Series Classification: G (General Programmes)
"Tau Henare comes from a long line of political leaders" - Morgan Godfery, host of Matangireia
His great-grandfather Taurekareka Henare was an MP from 1914 to 1938. His grandfather Sir James Henare, once a candidate for Governor-General, was also a prominent community leader and the Māori Battalion commanding officer at the end of World War II.
Henare’s roots are as illustrious as they come. Did that mean pressure to be “political”?
Not from his parents, Henare told Matangireia host Morgan Godfery, but as he got older he wanted to “emulate” his grandfather.
“I always wanted to be like him. I suppose the terrible thing is I wanted to be famous like him.”
Henare won the Northern Māori seat at the 1993 election as a New Zealand First candidate.
It was an unconventional choice for the former union organiser.
“The rules are there to be broken,” Henare says.
He made it back again in 1996 and was at Peter’s side in the first MMP coalition negotiations acting as a go-between for New Zealand First and National and Labour.
In Henare’s words it was a close-run thing and in the final days he put through a call to Labour leader Helen Clark asking in his typical style “is there a job for the old man?” - meaning the treasurer’s job for Winston.
Clark said no.
If she had said yes “we would’ve gone with her,” said Henare.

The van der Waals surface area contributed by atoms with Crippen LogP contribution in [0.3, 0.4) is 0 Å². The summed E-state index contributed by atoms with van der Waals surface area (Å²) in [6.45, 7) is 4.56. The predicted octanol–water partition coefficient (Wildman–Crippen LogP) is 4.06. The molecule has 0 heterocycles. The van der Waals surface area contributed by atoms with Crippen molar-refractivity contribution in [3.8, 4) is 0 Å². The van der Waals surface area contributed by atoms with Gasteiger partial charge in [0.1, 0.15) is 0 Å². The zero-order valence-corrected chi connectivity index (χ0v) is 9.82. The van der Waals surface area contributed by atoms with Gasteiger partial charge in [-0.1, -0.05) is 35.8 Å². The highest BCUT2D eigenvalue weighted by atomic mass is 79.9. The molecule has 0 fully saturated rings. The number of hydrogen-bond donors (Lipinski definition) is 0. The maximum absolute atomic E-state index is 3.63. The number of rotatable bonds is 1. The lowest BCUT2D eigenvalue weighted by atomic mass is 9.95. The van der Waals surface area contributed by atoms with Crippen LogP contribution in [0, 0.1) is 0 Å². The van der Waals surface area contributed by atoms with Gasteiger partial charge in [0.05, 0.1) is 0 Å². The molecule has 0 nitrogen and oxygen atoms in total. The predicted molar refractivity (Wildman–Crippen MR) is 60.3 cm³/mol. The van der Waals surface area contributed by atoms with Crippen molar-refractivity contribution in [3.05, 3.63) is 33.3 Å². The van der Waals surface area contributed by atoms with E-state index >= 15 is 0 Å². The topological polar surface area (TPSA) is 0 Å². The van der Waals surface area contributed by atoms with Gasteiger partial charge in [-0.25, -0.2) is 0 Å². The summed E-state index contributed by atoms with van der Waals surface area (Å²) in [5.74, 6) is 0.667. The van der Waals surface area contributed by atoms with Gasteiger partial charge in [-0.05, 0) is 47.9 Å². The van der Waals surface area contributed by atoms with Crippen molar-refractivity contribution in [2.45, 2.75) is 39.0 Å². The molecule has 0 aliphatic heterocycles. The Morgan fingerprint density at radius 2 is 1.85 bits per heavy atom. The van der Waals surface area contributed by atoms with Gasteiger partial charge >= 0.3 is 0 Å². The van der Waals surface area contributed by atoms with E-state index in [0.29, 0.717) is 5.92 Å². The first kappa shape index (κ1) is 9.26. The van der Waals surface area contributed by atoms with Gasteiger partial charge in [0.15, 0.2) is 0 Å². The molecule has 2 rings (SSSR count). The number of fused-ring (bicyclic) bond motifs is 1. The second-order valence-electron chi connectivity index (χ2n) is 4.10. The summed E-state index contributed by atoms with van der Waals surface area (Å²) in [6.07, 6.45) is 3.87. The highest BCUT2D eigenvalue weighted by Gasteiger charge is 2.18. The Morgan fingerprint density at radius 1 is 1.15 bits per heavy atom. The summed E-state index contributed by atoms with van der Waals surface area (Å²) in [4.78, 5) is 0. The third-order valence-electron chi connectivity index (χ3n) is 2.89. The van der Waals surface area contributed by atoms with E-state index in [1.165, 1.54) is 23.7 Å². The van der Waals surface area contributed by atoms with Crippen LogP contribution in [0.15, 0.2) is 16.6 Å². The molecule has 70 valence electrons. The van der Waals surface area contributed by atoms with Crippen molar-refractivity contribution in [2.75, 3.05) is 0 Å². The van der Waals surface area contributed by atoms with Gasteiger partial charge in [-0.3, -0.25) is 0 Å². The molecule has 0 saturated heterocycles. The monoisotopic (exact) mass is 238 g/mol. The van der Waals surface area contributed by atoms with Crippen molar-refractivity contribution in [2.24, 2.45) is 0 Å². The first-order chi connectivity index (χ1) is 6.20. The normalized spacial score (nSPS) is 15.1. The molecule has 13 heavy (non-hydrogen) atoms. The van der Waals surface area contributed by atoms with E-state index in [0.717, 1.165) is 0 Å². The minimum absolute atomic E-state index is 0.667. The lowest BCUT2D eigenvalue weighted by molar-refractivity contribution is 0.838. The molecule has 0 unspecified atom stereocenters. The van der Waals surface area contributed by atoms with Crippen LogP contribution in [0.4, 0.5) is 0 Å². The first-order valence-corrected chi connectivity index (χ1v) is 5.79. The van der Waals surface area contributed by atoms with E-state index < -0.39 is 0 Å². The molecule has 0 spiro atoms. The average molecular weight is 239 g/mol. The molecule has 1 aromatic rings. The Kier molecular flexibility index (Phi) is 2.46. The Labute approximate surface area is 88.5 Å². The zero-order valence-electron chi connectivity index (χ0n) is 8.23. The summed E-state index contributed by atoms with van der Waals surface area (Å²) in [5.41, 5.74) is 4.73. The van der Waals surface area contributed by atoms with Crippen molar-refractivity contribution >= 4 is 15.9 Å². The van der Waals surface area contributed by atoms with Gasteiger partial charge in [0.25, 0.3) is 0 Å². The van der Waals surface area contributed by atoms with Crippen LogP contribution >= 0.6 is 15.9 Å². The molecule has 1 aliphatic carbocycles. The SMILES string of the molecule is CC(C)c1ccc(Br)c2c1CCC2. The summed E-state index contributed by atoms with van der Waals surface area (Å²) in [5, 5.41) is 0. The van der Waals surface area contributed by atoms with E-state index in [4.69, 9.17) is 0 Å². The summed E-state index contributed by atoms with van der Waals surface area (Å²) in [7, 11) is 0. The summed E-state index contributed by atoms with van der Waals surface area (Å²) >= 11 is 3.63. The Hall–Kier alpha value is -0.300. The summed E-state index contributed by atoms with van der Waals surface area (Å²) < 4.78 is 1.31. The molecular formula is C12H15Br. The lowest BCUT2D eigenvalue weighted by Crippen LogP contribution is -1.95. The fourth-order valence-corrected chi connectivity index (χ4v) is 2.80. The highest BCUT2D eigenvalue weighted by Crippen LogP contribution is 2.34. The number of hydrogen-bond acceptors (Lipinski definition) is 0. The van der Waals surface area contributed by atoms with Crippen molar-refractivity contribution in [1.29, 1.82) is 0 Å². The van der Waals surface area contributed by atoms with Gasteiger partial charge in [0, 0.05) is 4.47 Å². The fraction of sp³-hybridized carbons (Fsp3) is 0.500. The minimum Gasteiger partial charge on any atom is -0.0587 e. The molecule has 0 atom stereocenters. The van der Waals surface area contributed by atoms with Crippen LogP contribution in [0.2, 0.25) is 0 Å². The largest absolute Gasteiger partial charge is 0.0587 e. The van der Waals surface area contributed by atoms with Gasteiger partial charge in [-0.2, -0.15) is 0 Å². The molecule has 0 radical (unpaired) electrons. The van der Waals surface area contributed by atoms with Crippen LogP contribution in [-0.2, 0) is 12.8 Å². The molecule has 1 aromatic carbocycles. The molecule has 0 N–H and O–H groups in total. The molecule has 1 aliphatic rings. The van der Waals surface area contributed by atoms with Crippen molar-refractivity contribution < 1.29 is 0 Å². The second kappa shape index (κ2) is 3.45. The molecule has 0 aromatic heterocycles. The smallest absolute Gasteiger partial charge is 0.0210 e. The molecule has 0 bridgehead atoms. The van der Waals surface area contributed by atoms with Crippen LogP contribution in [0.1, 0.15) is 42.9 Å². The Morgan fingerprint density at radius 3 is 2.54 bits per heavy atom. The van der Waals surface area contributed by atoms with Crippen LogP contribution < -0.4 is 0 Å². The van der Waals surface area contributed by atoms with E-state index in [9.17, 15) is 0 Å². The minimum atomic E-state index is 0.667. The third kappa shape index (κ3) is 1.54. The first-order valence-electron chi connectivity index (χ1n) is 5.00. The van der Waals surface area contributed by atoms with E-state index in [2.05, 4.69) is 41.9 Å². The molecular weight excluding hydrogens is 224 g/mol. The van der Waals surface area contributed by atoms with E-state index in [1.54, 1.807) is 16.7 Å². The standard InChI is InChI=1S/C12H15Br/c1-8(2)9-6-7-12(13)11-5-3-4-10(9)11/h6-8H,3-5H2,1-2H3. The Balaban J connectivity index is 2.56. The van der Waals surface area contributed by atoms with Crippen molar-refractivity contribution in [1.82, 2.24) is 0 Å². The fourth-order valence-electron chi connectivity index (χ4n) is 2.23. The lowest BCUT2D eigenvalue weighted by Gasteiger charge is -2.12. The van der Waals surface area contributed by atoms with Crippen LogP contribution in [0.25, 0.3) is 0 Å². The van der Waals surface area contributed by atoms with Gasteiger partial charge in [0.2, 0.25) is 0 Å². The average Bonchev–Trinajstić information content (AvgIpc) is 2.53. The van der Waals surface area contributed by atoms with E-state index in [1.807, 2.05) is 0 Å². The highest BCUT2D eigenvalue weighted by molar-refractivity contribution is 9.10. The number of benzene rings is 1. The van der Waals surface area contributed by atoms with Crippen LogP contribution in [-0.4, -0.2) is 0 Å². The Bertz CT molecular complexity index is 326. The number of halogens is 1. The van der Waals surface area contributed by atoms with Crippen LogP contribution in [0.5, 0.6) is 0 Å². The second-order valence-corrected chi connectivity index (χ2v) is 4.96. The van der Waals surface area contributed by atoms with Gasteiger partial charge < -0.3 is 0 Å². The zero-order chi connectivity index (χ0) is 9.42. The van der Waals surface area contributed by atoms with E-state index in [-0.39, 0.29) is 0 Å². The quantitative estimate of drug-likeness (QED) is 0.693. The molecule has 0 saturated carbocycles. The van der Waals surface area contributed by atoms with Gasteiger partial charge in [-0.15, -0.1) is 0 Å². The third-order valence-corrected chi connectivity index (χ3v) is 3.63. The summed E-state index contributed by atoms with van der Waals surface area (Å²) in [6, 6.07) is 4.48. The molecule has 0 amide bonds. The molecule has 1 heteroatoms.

In the incoming National-New Zealand First Coalition Henare was made Minister of Māori Affairs, helping to secure new money for te reo Māori learning initiatives, new money for the forerunner to Māori Television, and significantly the return of koiwi (human remains) from foreign museums.
“Sometimes you do things and they don’t amount to much. Or they’re incremental. Building blocks. And although the repatriation of our tupuna didn’t give anybody a job, didn’t cut down the employment rate, I’ll tell you what I’d do it again one hundred times. And shit yes, I brought them back first class.”
It was one of Henare’s crowning achievements. But after one term his government was turfed out. Henare though, doesn’t play by the rules. In 2005 he was back – this time as a National list MP serving as Māori Affairs Select Committee chair until 2014.
Does he miss Parliament?
“Hell yes. I’d swap this for that at the snap of the fingers”.